Dear Ethics Officer,
I have a group member who does not ‘pull their weight’, yet their name ends up on all group assignments. I want to learn to address this situation without conflict, so I know how to deal with it in the ‘real world’. Where should I draw the line between understanding that there might be other things happening in their life that affect their group participation, and confronting them and learning how to hold others accountable for their share of the work?
Sincerely, Pulling all of the weight
Dear Pulling all of the weight,
Teams can accomplish tasks that individuals alone cannot, which is why teams are used at school and work. Unfortunately, teams can also be very dysfunctional. Things happen in individuals’ lives that sometimes take them away from doing their best work in the team setting; however, they have an obligation to the team and the work that you are doing together. One way to handle this situation is to discuss expectations before you start working together. Standards for a team need to be set immediately so that everyone understands the informal contract that they are under. This ‘contract’ defines the amount of work that is fair to each person and no one person should get more or less of the work. Once expectations aren’t met, you should have an open conversation that focuses on the work, not the individual. Reference the standards that you originally set and explain to them that you expect them to complete the work that was originally agreed upon.
Often in teams in the ‘real world’ you will not have any position power over a person, so discussing standards before beginning a project will help to keep your team on track. This discussion will hopefully help avoid any issues but it will also help to make the conversation easier if someone is not performing to expectations. This situation is difficult and may get emotional but the key is to manage the emotions so that the problem is resolved and the relationships on the team are strengthened. Where possible, keep the conversation fact- and problem-based. If you find yourself in the difficult situation where the other person does not respond positively to a frank conversation about performance, allow yourself to accept the situation and move on. That might mean managing the project without this person or a conversation with “the boss” or in this case, the professor. Complaining about the situation or seeking vengeance will only have a negative impact on you. It is also okay to choose to not work on a team with that person again.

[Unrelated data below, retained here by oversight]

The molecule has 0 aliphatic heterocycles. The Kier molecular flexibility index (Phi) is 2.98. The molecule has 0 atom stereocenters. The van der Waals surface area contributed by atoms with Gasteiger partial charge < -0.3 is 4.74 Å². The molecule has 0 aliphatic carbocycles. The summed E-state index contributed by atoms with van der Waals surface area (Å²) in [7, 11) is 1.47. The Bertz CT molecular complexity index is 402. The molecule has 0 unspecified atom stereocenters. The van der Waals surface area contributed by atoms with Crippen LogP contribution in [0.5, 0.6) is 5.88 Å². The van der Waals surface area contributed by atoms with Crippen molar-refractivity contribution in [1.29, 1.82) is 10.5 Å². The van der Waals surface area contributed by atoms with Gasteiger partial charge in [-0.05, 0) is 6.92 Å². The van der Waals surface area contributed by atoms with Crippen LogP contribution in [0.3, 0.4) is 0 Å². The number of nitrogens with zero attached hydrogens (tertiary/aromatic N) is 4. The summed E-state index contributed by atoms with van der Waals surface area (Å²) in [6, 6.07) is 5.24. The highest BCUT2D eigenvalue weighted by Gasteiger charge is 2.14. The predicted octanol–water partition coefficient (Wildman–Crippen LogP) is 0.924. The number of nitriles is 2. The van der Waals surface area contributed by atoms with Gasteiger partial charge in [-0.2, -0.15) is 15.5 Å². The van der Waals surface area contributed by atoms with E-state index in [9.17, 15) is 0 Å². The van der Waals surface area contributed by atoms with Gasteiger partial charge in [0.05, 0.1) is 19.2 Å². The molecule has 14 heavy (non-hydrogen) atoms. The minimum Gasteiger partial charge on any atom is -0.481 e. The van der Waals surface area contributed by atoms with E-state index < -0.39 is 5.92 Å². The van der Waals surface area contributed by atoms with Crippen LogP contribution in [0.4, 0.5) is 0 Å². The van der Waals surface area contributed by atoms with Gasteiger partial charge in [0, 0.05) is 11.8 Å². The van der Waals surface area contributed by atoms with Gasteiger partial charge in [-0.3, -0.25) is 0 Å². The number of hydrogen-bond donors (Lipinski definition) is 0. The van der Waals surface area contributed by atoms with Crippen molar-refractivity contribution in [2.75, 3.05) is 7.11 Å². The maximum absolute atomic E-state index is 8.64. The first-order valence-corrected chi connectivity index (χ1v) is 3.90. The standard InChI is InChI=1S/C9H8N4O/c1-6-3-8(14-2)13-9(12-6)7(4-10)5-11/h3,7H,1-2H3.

Your Chief Ethics Officer
How many of you have been involved with a project (in school or work) in which an individual did not pull his or her weight? Did you confront or ignore it? Did your school experiences help you to deal with the issue at work? Comment below – we’d love to hear your input!
Disclaimer: The information presented in this article is the viewpoint of the author, not necessarily the viewpoint of the University of St. Thomas. All situations can be viewed differently, and the above response is one viewpoint to consider, but does not represent the only viewpoint.